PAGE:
Thank you for your business.
Such a simple sentiment, but so necessary to business survival. So it can be especially tough to express in a holiday gift.
Last year, I showered my burgeoning client list with homemade gift baskets filled with cardamom pear jam, rosemary-garlic infused olive oil, sugar cookies, chocolate truffles and of course, champagne splits. Just delicious and beautiful.
In the end, I spent nearly as much if not more doing it myself than buying ready-made baskets. But the big difference was personal sentiment and quality control. I was rewarded with generous words of appreciation all year through plus continued business support. Well worth the effort.
This year, my client roster has grown such that a similar endeavor would eat up weeks not to mention precious billable hours better spent serving my clients.
So, as I consider some of the ways I’m going to thank my terrific clients for a great 2011, it occurs to me that each client gift needs will vary. A large gift basket for an entire office might suffice for one whereas a carefully selected book might do the trick for another.
Here’s a few goals:
1 – Make it memorable by standing out and adding even just one personal touch. Take note of little office items, such as collectibles, or even scour social media pages for hints.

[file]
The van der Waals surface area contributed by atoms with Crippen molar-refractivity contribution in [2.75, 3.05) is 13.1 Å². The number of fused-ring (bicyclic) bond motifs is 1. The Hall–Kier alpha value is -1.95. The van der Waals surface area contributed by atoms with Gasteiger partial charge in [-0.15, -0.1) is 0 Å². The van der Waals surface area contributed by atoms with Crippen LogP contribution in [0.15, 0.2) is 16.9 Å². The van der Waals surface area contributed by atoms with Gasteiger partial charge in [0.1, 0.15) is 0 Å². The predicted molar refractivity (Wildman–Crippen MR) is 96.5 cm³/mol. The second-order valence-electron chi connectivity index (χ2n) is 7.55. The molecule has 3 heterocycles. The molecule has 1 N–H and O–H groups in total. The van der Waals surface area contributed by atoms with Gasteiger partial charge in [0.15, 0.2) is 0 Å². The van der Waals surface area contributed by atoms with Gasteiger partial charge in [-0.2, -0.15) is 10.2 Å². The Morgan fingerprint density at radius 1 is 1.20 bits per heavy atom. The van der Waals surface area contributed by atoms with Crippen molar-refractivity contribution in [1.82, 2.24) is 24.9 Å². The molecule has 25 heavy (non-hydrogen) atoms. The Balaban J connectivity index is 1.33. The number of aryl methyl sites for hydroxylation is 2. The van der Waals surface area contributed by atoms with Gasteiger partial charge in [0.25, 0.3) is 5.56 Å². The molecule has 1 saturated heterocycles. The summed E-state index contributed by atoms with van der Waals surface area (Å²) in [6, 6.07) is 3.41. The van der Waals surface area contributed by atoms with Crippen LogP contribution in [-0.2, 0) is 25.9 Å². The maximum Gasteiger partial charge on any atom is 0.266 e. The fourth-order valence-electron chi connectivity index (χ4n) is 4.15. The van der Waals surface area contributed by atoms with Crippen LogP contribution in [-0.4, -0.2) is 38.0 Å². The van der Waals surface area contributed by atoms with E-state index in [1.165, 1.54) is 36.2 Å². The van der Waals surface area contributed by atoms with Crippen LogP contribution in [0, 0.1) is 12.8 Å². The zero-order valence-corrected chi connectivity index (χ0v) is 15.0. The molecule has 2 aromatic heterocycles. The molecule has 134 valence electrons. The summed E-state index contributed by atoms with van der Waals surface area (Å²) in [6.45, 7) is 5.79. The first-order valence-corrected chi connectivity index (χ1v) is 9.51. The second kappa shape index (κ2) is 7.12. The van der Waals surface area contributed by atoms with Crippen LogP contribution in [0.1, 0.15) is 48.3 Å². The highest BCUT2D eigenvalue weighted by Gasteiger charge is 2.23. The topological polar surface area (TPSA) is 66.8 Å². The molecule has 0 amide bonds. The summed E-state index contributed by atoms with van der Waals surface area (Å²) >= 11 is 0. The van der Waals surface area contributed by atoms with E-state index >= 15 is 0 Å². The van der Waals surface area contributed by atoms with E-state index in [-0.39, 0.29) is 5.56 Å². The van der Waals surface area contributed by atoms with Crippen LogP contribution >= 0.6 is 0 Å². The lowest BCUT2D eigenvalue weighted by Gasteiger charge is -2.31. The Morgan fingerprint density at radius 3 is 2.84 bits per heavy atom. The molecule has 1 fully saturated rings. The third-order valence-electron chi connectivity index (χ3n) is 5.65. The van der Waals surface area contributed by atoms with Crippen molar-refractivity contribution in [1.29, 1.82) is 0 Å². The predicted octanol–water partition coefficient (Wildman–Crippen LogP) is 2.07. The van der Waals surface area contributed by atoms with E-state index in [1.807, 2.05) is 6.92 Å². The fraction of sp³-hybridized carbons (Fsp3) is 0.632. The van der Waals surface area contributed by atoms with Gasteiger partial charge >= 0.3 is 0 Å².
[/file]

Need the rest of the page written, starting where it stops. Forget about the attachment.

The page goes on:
2 – Select from brands or gifts that represent you and your company’s values. The products, services or endeavors you appreciate say so much about you.
3 – Don’t eat all the good stuff. Include one thoughtful gift that sticks around all year to remind the client that you appreciate their business.
Simply put: The holiday gifts doesn’t mean all candy, all the time.
You can give the gift of giving. One year, I gave a co-worker the gift of a donation to Rescue Task Force to benefit wounded troops and another, I adopted a military family in their name through Operation Homefront.
Entertainment can be a great way to thank clients with a night out, especially if they’re artistically inclined. In San Diego, the options are endless with The Old Globe Theatre, the San Diego Opera, and the San Diego Symphony among many others.
Books and other industry-related materials can be a great way to mix business and pleasure. In my field, there’s no limit to political and public relations- related books. If you know them well enough, make a personal selection of a book they would enjoy.
And of course, a crowd-pleaser staple – edibles. Everything from chocolate and cookies to champagne and fruit can perk up a busy office. Delight a foodie client with a gift card to their favorite eatery. For clients outside the region, share a little taste of your local favorites from a beloved winery, farm or ranch.
What’s great about your client gift selections? They’re saying something to the client about who you are – be it that you support families in need, patron the arts, know the best writers in your field or enjoy a fine wine.
Still at a loss? Give the gift of business.
Order your holiday gifts from a client or make a holiday-time referral. Nothing shows you appreciate a business like giving them a little, especially if you can cross-promote clients to each other.
After all, business is all about connections.
Gifts to avoid:
Clothes. You don’t want your client gift to end up as the Ugly Sweater of the Day.
Fruitcake, figgy pudding, mince meat pies and other traditional holiday foods. They’re an acquired tasted typically not acquired by most.
What are the best — and worst — client gifts you’ve ever sent or received?